"The greatest challenge to the world is not US$100 oil; it's getting enough food so that the new middle class can eat the way our middle class does, and that means we've got to expand food output dramatically(...)That will be done with more fertilizer, with genetically modified seeds, and with advanced machinery and technology". BMO strategist Donald CoxeDavid Seaton's News Links
The latest generation of Chinese-Americans, many of whom grew up in the restaurants their parents worked in, are increasingly choosing legal and medical careers over the kitchen. As a result, Chinese restaurants have been relying even more on imports from Hong Kong, Taiwan or mainland China.
But the sizzling economy in China has raised the incomes and profiles of the best chefs, who now find it less desirable to leave their families and friends halfway around the world.
Several major restaurant owners in the city said salaries for Chinese executive chefs range from $42,000 to $50,000, depending on the size of the business, a 30% rise in the past five years. In China, top chefs are getting close to those amounts, while the cost of living in cities like Beijing and Shanghai is still a lot lower. New York Daily News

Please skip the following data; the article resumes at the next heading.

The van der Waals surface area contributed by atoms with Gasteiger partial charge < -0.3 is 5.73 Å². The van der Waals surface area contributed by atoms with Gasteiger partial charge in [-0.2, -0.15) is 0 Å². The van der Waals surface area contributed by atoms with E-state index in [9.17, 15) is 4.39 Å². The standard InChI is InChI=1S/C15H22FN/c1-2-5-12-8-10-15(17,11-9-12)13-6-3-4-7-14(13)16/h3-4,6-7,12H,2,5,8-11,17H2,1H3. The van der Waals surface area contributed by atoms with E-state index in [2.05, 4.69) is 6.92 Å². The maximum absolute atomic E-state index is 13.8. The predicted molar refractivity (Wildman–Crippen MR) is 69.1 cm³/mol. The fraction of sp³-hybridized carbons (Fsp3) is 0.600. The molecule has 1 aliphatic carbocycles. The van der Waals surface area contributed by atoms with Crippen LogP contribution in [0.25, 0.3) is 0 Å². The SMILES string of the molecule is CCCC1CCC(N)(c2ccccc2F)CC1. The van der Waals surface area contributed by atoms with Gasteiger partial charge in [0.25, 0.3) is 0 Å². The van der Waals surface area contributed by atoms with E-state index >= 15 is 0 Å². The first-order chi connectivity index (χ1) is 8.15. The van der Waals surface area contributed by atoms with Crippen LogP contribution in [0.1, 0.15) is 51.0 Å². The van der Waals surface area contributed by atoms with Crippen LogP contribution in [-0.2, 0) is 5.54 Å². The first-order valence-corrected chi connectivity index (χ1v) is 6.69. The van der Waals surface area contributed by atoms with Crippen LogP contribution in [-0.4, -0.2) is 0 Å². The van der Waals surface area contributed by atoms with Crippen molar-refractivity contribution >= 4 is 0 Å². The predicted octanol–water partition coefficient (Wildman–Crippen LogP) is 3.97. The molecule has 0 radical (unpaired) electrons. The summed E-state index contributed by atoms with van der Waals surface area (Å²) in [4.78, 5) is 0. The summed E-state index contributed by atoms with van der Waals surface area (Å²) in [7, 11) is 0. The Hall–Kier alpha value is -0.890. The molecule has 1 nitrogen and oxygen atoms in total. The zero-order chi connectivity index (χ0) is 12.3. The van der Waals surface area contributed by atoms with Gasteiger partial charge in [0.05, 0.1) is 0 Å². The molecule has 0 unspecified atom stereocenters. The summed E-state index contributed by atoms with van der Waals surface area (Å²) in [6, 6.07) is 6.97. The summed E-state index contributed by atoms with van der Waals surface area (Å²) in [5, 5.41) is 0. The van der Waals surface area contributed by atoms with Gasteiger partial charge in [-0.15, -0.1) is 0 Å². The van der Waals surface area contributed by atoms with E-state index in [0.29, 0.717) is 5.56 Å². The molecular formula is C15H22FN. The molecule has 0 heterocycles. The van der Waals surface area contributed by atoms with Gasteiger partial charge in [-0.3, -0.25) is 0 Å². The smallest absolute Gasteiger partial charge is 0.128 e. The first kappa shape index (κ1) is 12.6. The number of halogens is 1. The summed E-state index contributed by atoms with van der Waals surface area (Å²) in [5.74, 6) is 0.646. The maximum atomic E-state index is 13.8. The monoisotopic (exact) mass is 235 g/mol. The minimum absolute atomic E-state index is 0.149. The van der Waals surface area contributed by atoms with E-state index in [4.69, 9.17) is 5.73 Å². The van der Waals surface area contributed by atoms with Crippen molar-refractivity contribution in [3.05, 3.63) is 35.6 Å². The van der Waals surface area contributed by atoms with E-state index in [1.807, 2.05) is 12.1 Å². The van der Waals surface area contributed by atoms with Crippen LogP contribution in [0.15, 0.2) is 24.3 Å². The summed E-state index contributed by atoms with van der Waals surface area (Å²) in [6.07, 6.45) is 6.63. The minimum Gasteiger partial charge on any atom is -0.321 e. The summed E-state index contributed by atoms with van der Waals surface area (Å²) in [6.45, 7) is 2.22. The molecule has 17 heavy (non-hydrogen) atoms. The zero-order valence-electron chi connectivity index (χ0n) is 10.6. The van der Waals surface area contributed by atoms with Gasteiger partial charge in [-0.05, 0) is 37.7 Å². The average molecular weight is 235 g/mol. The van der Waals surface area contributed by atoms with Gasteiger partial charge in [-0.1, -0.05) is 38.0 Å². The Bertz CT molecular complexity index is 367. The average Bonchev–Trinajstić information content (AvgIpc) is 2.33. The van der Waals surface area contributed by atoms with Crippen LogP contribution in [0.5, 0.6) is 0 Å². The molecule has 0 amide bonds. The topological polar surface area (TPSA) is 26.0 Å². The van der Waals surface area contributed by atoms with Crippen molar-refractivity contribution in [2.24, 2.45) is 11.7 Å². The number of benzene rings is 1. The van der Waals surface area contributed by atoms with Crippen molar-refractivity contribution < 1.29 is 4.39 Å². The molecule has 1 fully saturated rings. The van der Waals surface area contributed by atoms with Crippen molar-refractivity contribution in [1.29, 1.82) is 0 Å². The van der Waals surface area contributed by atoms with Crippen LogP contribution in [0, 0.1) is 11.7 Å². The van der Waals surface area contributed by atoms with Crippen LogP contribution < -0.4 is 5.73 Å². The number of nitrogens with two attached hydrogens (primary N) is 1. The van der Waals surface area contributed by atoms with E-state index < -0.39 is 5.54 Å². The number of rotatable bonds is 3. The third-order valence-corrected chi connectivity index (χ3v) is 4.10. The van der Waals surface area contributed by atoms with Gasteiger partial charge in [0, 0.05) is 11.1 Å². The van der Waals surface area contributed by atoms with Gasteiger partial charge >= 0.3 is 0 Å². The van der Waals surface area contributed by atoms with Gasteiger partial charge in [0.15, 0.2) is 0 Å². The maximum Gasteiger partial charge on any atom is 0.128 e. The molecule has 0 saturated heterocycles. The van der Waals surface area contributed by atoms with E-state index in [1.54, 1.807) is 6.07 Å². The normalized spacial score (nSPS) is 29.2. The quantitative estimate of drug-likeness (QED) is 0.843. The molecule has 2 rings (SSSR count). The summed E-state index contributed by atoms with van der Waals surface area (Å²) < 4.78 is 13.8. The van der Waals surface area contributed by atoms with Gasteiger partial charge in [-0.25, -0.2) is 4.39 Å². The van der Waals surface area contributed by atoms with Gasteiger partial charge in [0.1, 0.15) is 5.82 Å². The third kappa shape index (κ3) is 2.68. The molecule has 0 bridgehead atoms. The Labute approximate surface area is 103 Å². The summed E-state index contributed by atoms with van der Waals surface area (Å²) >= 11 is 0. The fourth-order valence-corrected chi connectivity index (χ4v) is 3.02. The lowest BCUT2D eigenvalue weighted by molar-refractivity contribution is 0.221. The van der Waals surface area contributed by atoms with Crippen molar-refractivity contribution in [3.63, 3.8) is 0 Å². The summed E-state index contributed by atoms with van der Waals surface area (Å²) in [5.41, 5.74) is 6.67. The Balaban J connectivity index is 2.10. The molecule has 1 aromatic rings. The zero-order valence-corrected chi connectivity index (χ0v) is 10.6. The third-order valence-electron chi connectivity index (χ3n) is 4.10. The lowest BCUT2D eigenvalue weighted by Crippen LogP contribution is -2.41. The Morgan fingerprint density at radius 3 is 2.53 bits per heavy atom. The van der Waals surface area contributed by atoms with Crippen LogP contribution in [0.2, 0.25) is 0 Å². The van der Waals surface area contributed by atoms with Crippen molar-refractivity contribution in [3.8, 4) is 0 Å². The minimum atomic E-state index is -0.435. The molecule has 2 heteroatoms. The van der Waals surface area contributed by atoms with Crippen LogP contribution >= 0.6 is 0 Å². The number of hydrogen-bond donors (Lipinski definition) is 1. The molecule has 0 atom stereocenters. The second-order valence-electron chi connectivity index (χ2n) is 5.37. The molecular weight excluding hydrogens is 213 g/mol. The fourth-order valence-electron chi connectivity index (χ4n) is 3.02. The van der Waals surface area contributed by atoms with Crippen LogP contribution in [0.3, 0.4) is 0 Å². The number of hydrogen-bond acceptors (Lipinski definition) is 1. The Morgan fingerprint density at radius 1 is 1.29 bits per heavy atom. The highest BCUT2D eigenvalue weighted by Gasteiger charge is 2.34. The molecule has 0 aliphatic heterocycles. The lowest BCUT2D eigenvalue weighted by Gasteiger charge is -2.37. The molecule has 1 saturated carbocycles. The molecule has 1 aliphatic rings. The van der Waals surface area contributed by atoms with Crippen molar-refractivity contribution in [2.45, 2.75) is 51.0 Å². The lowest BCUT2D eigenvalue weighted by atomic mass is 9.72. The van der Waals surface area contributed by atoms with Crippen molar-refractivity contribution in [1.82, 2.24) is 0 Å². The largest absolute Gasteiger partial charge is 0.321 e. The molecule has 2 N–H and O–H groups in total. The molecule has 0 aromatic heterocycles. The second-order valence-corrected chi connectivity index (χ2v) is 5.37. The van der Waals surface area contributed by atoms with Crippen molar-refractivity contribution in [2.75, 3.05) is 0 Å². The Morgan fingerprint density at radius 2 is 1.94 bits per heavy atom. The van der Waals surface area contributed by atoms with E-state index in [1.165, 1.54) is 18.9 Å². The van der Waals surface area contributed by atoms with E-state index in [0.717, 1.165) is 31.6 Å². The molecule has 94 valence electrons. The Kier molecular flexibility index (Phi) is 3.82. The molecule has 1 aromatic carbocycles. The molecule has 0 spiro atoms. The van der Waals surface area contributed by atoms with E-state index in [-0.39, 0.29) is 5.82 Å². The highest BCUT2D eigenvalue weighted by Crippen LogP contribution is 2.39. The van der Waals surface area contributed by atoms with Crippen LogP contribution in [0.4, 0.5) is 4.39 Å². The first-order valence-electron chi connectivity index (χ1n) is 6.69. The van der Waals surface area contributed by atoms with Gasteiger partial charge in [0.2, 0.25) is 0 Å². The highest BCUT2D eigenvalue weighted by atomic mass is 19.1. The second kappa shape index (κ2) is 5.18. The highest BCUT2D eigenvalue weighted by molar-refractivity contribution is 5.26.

When I was a little boy, oh so long ago, my grandmother, who followed in the great culinary traditions of Scotland and Ireland, used to encourage me whenever I refused to eat some little horror that she had dished up, by saying, "think of all the starving millions in China!". Think indeed.
It is true that in the last two hundred years countless millions of Chinese have starved to death in many famines that swept that country. The same of course was true of the other Asiatic giant, India. Both countries were synonymous with dramatic poverty or at the best a picturesque, austere simplicity. Certainly western imperialism had much to do with the poverty of countries that had been prosperous for thousands of years before the industrial revolution.
Globalization has changed all that, instead of simply providing raw materials and captive markets for our manufactures China and India, and the rest of Asia, have become seamlessly integrated into our economies and hundreds of millions of their citizens are now part of a global middle class with middle class aspirations. Naturally the new middle classes of China and India want to eat the same food as the American and European middle classes eat -- they probably always did -- but now they can pay for it.